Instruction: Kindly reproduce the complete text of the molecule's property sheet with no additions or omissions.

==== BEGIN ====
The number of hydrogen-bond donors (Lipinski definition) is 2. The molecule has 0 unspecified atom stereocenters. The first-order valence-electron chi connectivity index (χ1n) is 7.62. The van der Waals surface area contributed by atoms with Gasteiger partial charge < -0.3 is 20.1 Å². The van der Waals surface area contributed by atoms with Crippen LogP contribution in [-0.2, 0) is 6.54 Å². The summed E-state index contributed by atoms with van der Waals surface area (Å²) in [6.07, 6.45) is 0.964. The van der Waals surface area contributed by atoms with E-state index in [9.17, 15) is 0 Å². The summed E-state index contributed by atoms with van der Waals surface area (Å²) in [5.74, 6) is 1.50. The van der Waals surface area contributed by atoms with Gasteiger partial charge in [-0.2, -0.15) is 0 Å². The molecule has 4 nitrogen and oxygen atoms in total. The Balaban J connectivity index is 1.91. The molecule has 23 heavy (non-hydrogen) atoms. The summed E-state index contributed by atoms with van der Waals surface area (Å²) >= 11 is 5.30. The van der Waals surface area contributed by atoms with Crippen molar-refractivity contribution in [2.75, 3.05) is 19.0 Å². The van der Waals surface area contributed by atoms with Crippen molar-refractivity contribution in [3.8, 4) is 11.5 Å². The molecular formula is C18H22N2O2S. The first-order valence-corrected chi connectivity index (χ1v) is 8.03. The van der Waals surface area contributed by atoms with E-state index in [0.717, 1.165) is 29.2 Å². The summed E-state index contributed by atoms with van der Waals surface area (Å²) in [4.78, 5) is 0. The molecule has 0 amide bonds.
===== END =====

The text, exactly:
The number of hydrogen-bond donors (Lipinski definition) is 2. The molecule has 0 unspecified atom stereocenters. The first-order valence-electron chi connectivity index (χ1n) is 7.62. The van der Waals surface area contributed by atoms with Gasteiger partial charge < -0.3 is 20.1 Å². The van der Waals surface area contributed by atoms with Crippen LogP contribution in [-0.2, 0) is 6.54 Å². The summed E-state index contributed by atoms with van der Waals surface area (Å²) in [6.07, 6.45) is 0.964. The van der Waals surface area contributed by atoms with E-state index in [9.17, 15) is 0 Å². The summed E-state index contributed by atoms with van der Waals surface area (Å²) in [5.74, 6) is 1.50. The van der Waals surface area contributed by atoms with Gasteiger partial charge in [-0.2, -0.15) is 0 Å². The molecule has 4 nitrogen and oxygen atoms in total. The Balaban J connectivity index is 1.91. The molecule has 23 heavy (non-hydrogen) atoms. The summed E-state index contributed by atoms with van der Waals surface area (Å²) >= 11 is 5.30. The van der Waals surface area contributed by atoms with Crippen molar-refractivity contribution in [2.75, 3.05) is 19.0 Å². The van der Waals surface area contributed by atoms with Crippen molar-refractivity contribution in [3.8, 4) is 11.5 Å². The molecular formula is C18H22N2O2S. The first-order valence-corrected chi connectivity index (χ1v) is 8.03. The van der Waals surface area contributed by atoms with E-state index in [0.717, 1.165) is 29.2 Å². The summed E-state index contributed by atoms with van der Waals surface area (Å²) in [4.78, 5) is 0. The molecule has 0 amide bonds.